Dark Souls: What the Bonfire Says about Humanity

Dark Souls sounds pretty dark, so dark that my non-gaming friend asked me why I play such a satanic game. Her question made me probe about my obsession with it. So I googled Dark Souls content on the internet. What was the result that stood out to me the most? The word masochist. In fact I didn’t know that word exist. Dark Souls players are masochists. According to Google dictionary, masochist is

a person who derives sexual gratification from their own pain or humiliation.”the roles of masochist and mistress (in general use) a person who enjoys an activity that appears to be painful or tedious.”

Feeling self-conscious about myself, I begin to ponder about my true nature as a human being. So I start to reflect on what Dark Souls really mean?

From Dark Souls prologue, we know that fire gives life, but “from the dark they came and found the souls within the flame.” Whatever this darkness is, it causes something to ignite within the life form–which drives living things to action and eventually to madness. So to prevent going Hollow (cold), players have to reach to the bonfire. The game design is very addictive. So addictive that I couldn’t play any other games for a long while. I was possessed by the satanic game!

If you look at the bonfire closely, it is not just a mere bonfire. A sword thrusts into the flames of the human ash. This implies the continuous cycle of life and death. A place for the souls to resurrect. Once a player dies, they come back alive at the bonfire. Think bonfire as a home–where you rest and prepare yourself for tomorrow’s battle.

All undeads, including you as the player, are naturally attracted to the flames because that is where you came to exist. Going without flame for too long, you will die and eventually lose your humanity. The result is Hollow. I like to think Hollows as corrupted politicians. I think every politician started out with good intention, but the more power he/she has, the more abuse he/she can do without having remorse.

So time again and again, you’d hear the phrase: “May the Flames Guide Thee” in the game. It is a reminder to the undead to cling onto the warmth within them. By doing so, the bonfires are not just checkpoints to meet the final destination. The bonfires play a significant role in the story because they are “corporeal manifestation” of each Fire keepers’ soul, the protector of life. She attends to the bonfire, protecting the flame from dying so that the player does not “gradually loses his humanity, until his wits degrade completely (Lucatiel’s quote from Dark Souls II).”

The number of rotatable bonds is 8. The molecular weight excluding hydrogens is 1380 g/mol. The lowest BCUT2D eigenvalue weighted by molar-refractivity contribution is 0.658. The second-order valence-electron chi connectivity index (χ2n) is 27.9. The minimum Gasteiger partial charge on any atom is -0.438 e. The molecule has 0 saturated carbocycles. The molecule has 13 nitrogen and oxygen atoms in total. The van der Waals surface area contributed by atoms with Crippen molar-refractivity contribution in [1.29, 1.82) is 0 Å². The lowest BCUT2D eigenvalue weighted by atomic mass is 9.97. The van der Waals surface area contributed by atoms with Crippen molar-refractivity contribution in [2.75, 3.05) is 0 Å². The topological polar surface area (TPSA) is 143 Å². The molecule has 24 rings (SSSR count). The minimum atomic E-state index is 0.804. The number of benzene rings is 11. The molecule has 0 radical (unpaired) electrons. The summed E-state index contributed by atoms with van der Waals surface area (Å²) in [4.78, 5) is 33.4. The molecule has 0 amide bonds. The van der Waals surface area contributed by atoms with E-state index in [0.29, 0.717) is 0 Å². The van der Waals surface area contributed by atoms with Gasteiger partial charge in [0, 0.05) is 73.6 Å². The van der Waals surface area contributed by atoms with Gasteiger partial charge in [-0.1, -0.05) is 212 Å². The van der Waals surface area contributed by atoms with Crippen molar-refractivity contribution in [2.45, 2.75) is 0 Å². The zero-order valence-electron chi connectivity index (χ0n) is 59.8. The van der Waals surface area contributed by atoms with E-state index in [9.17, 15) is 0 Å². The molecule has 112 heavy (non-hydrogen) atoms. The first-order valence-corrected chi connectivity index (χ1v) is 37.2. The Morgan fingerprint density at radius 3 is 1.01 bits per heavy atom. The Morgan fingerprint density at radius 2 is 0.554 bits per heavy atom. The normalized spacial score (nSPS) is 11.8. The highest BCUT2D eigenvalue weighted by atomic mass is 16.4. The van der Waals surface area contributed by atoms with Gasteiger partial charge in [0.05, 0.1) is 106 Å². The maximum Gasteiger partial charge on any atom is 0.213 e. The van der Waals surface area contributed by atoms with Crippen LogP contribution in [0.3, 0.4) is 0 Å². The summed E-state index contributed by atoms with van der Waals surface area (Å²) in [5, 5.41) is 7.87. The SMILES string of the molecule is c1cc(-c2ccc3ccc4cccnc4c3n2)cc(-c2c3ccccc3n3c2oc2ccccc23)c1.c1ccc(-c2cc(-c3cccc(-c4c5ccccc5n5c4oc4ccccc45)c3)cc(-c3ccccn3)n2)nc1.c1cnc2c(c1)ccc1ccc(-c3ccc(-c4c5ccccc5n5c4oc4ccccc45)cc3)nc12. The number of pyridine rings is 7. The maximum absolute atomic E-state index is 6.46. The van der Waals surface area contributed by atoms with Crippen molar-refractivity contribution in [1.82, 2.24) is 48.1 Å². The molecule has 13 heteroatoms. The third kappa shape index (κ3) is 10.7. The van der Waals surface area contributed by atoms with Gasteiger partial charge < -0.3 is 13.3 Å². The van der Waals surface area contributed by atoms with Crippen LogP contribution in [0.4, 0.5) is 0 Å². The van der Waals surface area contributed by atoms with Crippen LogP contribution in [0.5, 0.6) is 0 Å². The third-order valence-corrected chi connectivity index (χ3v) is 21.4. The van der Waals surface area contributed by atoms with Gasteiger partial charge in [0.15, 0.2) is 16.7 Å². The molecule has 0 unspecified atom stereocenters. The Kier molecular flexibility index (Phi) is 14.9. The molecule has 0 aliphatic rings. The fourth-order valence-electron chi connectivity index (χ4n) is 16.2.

So this brought me to the question: Am I a masochist for liking Dark Souls? The answer is no, but I can be corruptible–in fact everyone can. The Souls series is like a video game bible. It preaches its story through the gaming mechanics. That’s why players eventually turn into ugly skeletons. I remember when I created my character, I want it to look beautiful, but then I quit caring about my appearance when I kept turning ugly! I then turn all of my attention to reaching the next bonfire at all cost. I was literally in fact, on my way to turning Hollow (mad).

You might think it’s all dark, but the ability to grasp that one can lose sight of what it truly means to live, means that there is also a lot of warmth in this game. It wants to teach us how to think. That’s why I enjoyed this game a lot.

DARK SOULS™ II: Scholar of the First Sin

Civilizations rise then fall and fire begins it all. We are built with an understanding and respect for the needs of every human beings. That is humanity. I think this is the reason why the Greek god Zeus, protector of guests, favors hosts that provide good hospitality. To be human is to offer warmth. Without warmth, the flame, we are dead both physically and mentally.  And according to an item description in Dark Souls, “the soul is the source of life and whether Undead or even Hollow, one continues to seek them.” What are we without the soul? We cease to exit. So yes, the game is about dark souls. We kill others for their humanity until there is no point of return. We kill others to survive. No wonder my friend called it a satanic game.

If you enjoy this post, please check out my other Souls posts from this blog. I had fun writing them and thank you for reading!

Dark Souls: What I Learned About Ash Lake and the Sexual Creatures

Dark Souls: Exploring Is an Achievement

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Halsdoll

I write reflective reviews on video games, films, books & more.

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